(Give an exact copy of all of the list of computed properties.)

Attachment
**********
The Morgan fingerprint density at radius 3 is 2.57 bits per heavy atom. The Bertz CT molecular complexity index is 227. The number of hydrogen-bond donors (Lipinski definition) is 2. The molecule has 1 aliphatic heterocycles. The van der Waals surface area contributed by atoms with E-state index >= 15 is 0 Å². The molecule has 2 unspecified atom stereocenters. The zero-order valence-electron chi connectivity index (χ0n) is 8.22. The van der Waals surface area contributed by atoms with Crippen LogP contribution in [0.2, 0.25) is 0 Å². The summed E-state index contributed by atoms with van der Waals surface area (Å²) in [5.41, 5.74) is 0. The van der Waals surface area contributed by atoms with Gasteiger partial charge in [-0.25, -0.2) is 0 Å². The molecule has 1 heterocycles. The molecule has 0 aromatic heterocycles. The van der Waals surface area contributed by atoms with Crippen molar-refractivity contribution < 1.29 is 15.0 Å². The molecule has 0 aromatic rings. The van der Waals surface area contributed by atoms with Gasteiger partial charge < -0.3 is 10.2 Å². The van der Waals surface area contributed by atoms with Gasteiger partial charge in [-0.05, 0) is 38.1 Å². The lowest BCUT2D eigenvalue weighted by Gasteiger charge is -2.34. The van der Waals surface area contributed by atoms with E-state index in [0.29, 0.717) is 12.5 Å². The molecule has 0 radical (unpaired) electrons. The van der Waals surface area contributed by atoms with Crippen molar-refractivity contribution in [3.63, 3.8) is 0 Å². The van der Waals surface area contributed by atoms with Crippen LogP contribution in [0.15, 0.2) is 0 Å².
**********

The Morgan fingerprint density at radius 3 is 2.57 bits per heavy atom. The Bertz CT molecular complexity index is 227. The number of hydrogen-bond donors (Lipinski definition) is 2. The molecule has 1 aliphatic heterocycles. The van der Waals surface area contributed by atoms with E-state index >= 15 is 0 Å². The molecule has 2 unspecified atom stereocenters. The zero-order valence-electron chi connectivity index (χ0n) is 8.22. The van der Waals surface area contributed by atoms with Crippen LogP contribution in [0.2, 0.25) is 0 Å². The summed E-state index contributed by atoms with van der Waals surface area (Å²) in [5.41, 5.74) is 0. The van der Waals surface area contributed by atoms with Gasteiger partial charge in [-0.25, -0.2) is 0 Å². The molecule has 1 heterocycles. The molecule has 0 aromatic heterocycles. The van der Waals surface area contributed by atoms with Crippen molar-refractivity contribution < 1.29 is 15.0 Å². The molecule has 0 aromatic rings. The van der Waals surface area contributed by atoms with Gasteiger partial charge < -0.3 is 10.2 Å². The van der Waals surface area contributed by atoms with Gasteiger partial charge in [-0.05, 0) is 38.1 Å². The lowest BCUT2D eigenvalue weighted by Gasteiger charge is -2.34. The van der Waals surface area contributed by atoms with E-state index in [0.29, 0.717) is 12.5 Å². The molecule has 0 radical (unpaired) electrons. The van der Waals surface area contributed by atoms with Crippen molar-refractivity contribution in [3.63, 3.8) is 0 Å². The van der Waals surface area contributed by atoms with Crippen LogP contribution in [0.15, 0.2) is 0 Å².